Will rent arrears get worse in 2017?

Ahead of the Autumn Statement on the 23rd November, online lettings agent Upad is calling on the Government to have a re-think on buy-to-let tax changes. This is in order to relieve some of the pressure on both landlords and tenants and to help cut-down on arrears.

At present, 62% of landlords in Britain are experiencing rent arrears. Rents are forecasted to rise quicker than house prices over the next five years and with changes to mortgage interest tax relief coming into play in April 2017, the situation is set to worsen.

Rising rent arrears

Despite a fall in the number of tenants in arrears since the recession, Upad claims the problem is growing again. In August, nearly 10% of tenants in the UK were behind with their rental payments. There were 34,000 possession claims issued between July and September of this year.

This is why it is imperative for investors to protect their investment with rent guarantee insurance.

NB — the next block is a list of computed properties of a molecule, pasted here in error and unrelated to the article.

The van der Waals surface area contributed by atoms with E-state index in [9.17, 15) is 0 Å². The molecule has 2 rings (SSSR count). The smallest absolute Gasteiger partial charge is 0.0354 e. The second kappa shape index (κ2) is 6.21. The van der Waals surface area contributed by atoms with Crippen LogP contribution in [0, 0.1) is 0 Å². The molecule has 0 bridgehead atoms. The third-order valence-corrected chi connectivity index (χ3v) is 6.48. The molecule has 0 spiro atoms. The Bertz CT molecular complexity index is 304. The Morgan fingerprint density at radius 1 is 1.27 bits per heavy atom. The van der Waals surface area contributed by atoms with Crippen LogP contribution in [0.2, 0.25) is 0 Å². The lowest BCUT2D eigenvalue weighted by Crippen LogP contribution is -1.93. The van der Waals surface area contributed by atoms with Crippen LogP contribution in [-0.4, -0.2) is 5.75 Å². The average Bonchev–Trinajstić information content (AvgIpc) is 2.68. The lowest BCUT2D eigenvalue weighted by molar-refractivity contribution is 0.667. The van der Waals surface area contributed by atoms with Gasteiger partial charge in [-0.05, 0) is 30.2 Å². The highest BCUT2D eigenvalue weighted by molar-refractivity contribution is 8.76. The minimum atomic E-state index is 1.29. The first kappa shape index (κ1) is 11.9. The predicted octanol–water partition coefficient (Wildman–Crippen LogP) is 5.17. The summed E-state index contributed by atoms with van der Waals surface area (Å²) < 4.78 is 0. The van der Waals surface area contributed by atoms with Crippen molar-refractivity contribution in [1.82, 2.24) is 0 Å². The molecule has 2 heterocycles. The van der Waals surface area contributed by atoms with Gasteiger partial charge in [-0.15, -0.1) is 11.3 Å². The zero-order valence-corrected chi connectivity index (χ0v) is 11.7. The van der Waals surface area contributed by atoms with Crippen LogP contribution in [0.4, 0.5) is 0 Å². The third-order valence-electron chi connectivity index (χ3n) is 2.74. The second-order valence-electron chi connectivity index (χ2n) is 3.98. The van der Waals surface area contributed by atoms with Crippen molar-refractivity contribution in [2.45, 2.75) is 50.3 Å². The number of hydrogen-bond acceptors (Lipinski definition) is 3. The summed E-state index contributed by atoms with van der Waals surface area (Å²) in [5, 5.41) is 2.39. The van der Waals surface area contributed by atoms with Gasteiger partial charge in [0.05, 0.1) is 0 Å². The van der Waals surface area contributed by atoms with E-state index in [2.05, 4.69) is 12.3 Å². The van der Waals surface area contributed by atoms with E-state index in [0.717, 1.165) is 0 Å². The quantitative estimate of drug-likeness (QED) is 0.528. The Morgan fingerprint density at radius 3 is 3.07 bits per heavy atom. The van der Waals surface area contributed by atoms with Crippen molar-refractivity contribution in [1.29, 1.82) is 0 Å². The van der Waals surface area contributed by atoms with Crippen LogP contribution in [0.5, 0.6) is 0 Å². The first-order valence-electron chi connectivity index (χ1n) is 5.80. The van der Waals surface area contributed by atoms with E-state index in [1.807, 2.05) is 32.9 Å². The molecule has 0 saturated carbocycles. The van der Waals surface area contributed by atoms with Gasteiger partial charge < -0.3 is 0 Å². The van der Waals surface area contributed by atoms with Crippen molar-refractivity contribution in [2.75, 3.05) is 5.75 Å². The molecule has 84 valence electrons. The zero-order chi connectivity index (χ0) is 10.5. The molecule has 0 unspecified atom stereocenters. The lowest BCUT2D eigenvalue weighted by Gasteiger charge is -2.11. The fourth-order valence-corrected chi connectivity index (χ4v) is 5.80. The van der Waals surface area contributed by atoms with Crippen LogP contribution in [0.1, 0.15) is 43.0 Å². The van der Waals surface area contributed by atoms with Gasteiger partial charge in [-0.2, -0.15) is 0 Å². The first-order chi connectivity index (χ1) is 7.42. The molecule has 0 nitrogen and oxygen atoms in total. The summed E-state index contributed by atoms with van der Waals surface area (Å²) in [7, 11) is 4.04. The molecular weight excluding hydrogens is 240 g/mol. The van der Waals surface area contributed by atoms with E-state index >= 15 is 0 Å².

Savills has also predicted that rents will rise by 19% between now and the year 2021, with post-Brexit uncertainty dampening confidence.

Will rent arrears get worse in 2017?

Will rent arrears get worse in 2017?

Growing problem

James Davis, CEO and Founder of Upad, observed: ‘Rent arrears are becoming the fastest-growing problem for landlords, as well as tenants across the UK and this will no doubt be their biggest issue in 2017. Not only have investors had to contend with the new 3% stamp duty surcharge this year, but from April 2017, they are also facing plans to prevent landlords deducting mortgage costs from rental income and limiting tax relief on mortgage interest payments. These increased landlord costs will only make matters worse, especially for tenants who in some of the most expensive areas, such as our capital, are paying up to two thirds of their salary on rent.’[1]

‘The Chancellor needs to think carefully about the damage that is likely to be done, primarily to tenants, particularly if people are relying more on the lettings market than the sales market going forwards in the wake of Brexit. Over stretched landlords will try to recoup these additional taxes by increasing rents, but if wages struggle to increase more than inflation, landlords will struggle to secure rises, putting the entire lettings financial model at risk,’ Mr Davis added.[1]

[1] http://www.propertyreporter.co.uk/landlords/what-will-be-the-biggest-issues-facing-landlords-in-2017.html

 

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